By Father Timothy Gollob
Special to The Texas Catholic
As we march through the weeks of Lent, it is of special significance that this year is the 100th anniversary of the birth of Thomas Merton.
Merton was a monk who prayed and lived in a cloistered monastery and yet had a great impact on the spiritual lives of many with his books and letters.
He has been called a modern day prophet. This distinguishes him from the Biblical prophets who spoke the word of God to their world. For them it was enough to say “The Lord God says!” They were truth speakers to a stubborn people.
For Merton, the task was the same, to be a truth speaker, but he had to do it from the position of a person who lived in the middle of his experienced perception of his religious faith. That is what his books preached.
As a young priest I was overwhelmed by the beauty and logic of his books.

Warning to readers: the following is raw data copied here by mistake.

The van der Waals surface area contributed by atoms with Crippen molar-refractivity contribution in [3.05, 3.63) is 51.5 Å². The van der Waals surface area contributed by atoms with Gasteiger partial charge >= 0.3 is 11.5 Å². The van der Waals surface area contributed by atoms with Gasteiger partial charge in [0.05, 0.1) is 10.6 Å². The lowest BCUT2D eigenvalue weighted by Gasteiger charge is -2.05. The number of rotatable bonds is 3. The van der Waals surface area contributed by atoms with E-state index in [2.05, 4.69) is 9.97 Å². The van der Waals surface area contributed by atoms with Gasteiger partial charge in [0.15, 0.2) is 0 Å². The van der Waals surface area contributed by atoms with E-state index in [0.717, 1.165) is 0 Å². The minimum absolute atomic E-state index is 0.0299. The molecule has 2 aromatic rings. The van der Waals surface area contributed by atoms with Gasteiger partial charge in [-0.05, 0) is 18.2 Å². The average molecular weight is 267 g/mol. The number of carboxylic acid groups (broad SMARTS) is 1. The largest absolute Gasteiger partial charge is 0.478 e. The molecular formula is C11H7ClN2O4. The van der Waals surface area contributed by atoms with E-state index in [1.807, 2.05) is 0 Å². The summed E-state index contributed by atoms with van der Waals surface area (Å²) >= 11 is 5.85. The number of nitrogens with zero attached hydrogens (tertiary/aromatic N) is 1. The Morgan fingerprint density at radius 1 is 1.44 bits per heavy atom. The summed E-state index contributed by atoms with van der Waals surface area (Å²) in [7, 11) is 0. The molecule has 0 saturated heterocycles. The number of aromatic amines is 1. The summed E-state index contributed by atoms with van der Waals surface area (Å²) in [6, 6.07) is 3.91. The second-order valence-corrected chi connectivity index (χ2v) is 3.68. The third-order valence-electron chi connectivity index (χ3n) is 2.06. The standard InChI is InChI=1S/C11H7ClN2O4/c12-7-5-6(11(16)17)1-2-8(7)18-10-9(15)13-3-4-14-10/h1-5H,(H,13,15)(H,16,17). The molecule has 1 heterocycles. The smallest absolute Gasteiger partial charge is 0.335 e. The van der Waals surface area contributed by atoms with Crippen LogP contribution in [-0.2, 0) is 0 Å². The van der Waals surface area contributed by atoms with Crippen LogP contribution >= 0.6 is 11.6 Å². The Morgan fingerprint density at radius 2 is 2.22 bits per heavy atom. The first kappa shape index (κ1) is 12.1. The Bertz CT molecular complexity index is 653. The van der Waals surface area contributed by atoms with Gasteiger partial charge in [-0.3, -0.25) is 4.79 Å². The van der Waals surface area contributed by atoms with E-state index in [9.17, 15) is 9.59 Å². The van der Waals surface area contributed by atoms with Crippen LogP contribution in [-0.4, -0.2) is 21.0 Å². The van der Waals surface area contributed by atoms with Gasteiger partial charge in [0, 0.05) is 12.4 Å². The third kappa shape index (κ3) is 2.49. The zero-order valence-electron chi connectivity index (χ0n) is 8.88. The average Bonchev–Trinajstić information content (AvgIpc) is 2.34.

I was so impressed by his work, “No Man Is An Island,” that I purchased 50 copies (paperback) and gave them to all the people in my instruction classes.
He lived as a hermit in a monastic community. This enabled him to have silence and time to contemplate the mystery of God; but he had the prayers and backing of his community so that he never was out on a limb by himself as he preached to the world.
He described in great richness the glory of nature which he realized was a vision of the great presence of God. His prose and his poems painted a vibrant mosaic of these glorious manifestations of the creator.
Merton, himself, had a personal conversion. He relates that one afternoon the notion came to him that even though he was a famous monk, he was like every other man and woman on earth. That made him love each and every person and he welcomed their love in return.
Lent is the time for us to read the prophets…of the Bible…of modern days…Lent is our monastery, our hermitage for 40 days and 40 nights.
Father Timothy Gollob is the pastor of Holy Cross Catholic Church in Oak Cliff.